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For most people, the news that Kristen Wiig would be playing the Cheetah in the second Wonder Woman movie likely elicited a combination of excitement over the comedic star’s involvement and confusion over just who the Cheetah is. The short answer: Depending on who you’re talking about, she’s arguably Wonder Woman’s most intimate enemy.
There are, in fact, four separate Cheetahs in Wonder Woman’s comics mythology, spanning from 1943’s Wonder Woman No. 6 to the current day. The first two — Priscilla Rich and Deborah Domaine — offer a certain level of camp thrill but little else, while the fourth was a short-lived attempt to revamp the character and play with gender roles inside the wider mythology of the Wonder Woman franchise; his name — yes, his — was, marvelously, “Sebastian Ballesteros,” but he didn’t really stick around long enough to have much of an impact on anything.
Instead, the primary Cheetah for most comic book fans is the third, Barbara Ann Minerva, introduced in 1987’s Wonder Woman (Vol. 2) No. 7 by George Perez and Len Wein. Unlike previous incarnations of the character, Minerva was more than simply a woman in a cat costume; she was, thanks to a magical curse, a literal cat woman: an archaeologist who surrendered to an African deity called Urzkartaga and was reborn as a mix of feline and human. That came with obvious pluses — Minerva gained superhuman strength and speed — but also with a considerable drawback: the animal side of her repeatedly overpowering and slowly overwriting Minverva’s rational mind.
In the current version of comic book mythology, the bond between Minerva and Wonder Woman was significantly strengthened when, prior to her transformation into the Cheetah, she helped Wonder Woman become part of modern society thanks to her study of ancient cultures, which gave her a unique insight into how the Amazons operated. (That she could approximate a version of the language the Amazons spoke helped considerably, of course.) In this version of events, written by Greg Rucka and illustrated by Bilquis Every, it was actually Wonder Woman herself who inspired Minerva’s interest in the divine, which directly led to the latter’s discovery of Urzkartaga and becoming the Cheetah — a transformation that Minerva blames Wonder Woman for, and considers a betrayal of their friendship.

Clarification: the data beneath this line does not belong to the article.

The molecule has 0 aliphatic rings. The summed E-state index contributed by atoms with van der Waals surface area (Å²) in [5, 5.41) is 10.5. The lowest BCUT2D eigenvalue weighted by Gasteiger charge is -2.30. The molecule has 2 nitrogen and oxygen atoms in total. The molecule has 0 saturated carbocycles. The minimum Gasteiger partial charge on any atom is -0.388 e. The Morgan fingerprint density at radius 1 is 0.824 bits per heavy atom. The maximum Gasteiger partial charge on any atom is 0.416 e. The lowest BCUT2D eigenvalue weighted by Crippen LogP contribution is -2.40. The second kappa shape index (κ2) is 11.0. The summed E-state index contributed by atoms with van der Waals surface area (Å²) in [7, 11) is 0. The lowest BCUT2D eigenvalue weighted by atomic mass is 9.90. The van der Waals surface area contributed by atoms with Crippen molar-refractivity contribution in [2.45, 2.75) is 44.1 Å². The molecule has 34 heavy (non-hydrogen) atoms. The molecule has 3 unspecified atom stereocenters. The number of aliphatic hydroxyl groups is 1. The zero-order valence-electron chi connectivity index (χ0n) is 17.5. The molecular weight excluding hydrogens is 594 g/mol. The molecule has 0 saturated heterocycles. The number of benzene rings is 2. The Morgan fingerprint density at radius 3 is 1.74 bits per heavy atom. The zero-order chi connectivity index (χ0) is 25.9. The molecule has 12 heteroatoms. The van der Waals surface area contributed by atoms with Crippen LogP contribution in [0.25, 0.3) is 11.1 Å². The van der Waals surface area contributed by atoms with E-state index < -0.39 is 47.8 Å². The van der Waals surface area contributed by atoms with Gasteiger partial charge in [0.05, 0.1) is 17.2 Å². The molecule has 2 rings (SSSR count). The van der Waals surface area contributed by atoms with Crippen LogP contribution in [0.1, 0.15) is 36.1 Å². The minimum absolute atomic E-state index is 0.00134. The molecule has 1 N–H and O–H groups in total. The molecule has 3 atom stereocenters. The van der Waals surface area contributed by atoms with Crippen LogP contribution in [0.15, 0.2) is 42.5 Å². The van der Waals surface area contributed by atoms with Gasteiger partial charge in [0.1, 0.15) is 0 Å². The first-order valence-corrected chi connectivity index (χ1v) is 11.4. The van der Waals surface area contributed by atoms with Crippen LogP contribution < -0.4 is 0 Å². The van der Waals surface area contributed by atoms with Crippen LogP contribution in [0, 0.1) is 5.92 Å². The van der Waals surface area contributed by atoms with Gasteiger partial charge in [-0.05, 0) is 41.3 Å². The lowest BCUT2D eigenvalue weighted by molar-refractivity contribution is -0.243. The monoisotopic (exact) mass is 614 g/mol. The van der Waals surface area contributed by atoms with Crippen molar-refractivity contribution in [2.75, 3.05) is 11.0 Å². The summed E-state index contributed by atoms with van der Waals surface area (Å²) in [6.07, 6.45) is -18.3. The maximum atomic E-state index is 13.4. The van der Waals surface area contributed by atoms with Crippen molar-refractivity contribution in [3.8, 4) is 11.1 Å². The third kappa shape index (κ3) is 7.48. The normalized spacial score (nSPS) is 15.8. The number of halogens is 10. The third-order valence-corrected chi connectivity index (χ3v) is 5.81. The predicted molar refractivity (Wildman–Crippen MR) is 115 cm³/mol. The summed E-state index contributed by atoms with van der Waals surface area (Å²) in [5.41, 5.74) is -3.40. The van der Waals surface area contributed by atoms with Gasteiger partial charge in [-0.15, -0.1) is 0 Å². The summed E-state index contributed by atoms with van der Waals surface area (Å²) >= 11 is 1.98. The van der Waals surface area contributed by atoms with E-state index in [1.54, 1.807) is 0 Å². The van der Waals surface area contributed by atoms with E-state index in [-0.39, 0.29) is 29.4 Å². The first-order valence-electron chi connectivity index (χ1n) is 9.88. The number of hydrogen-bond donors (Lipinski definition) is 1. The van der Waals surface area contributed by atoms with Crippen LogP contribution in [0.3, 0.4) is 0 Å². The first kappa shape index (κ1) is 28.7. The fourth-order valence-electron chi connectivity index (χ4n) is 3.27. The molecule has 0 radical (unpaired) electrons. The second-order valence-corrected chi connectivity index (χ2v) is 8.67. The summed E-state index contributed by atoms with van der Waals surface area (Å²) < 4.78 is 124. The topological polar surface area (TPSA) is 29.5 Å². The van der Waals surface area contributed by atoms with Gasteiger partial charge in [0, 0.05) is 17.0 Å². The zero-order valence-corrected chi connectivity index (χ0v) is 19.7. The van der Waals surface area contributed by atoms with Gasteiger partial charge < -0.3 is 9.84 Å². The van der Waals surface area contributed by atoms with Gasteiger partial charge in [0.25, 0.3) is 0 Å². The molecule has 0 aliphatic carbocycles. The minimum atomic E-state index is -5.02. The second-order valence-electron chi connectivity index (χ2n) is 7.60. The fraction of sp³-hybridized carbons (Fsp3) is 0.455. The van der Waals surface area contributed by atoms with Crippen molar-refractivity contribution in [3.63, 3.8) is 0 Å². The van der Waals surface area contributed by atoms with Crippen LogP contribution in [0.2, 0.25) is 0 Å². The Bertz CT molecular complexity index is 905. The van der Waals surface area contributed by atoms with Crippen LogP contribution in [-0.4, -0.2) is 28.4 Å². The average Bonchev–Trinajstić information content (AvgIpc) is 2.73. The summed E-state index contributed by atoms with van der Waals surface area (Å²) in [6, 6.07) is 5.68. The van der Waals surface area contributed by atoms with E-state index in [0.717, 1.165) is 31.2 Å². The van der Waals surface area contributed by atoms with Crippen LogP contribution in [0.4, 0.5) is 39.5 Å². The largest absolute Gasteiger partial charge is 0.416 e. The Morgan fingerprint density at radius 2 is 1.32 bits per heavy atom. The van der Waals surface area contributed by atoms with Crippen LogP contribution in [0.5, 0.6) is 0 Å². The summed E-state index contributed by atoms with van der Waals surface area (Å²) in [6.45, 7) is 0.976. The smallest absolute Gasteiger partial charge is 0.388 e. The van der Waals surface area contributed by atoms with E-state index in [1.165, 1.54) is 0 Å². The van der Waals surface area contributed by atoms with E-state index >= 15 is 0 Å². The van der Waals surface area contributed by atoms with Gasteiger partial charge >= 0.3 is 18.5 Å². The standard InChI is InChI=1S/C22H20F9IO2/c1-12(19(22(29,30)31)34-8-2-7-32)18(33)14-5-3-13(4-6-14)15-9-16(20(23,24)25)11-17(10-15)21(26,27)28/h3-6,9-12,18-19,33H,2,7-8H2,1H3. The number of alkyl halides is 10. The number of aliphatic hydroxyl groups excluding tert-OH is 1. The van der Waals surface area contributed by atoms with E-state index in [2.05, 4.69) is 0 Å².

While the 1980s setting of the second Wonder Woman movie would preclude the cinematic Minerva from fulfilling exactly the same role as her comic book counterpart — this Wonder Woman will have already been in the world for six decades or so by then, after all — the retro setting does offer the space for Wiig’s version of the character to have been some kind of guide to Diana’s entry into the real world before the two turn against each other, and also allows the Cheetah some time to evolve (or, more properly, devolve) into a more savage cat persona before any future reappearance in a contemporary setting, whether a Justice League 2 or even Wonder Woman 3 movie.
(Additionally, there’s something strangely fitting about Minerva’s pre-villainy career being an archaeologist in a movie set during the period where the Indiana Jones movies made such a job cool again, but that might be a step too meta for all involved.)
Using the Cheetah as the villain of the next Wonder Woman movie opens a number of interesting doors for the story, and for Wonder Woman as a character. Not only will it see her face off against a woman this time around, but depending on the backstory chosen, it might also allow Wonder Woman to come face to face with a former friend who could, in theory, be rescued from her tragic fate — something that Wonder Woman was unable to do when it came to Steve Trevor in the first movie.
On the other hand, it’s always possible director Patty Jenkins will look to the original version of the character for inspiration, but does anyone really want to see Wiig play a debutante who has a nervous breakdown and decides to become a criminal wearing a costume made from a nearby cheetah-skin rug…? (Well, when I put it like that…)
Wonder Woman 2 is set to open Nov. 1, 2019.
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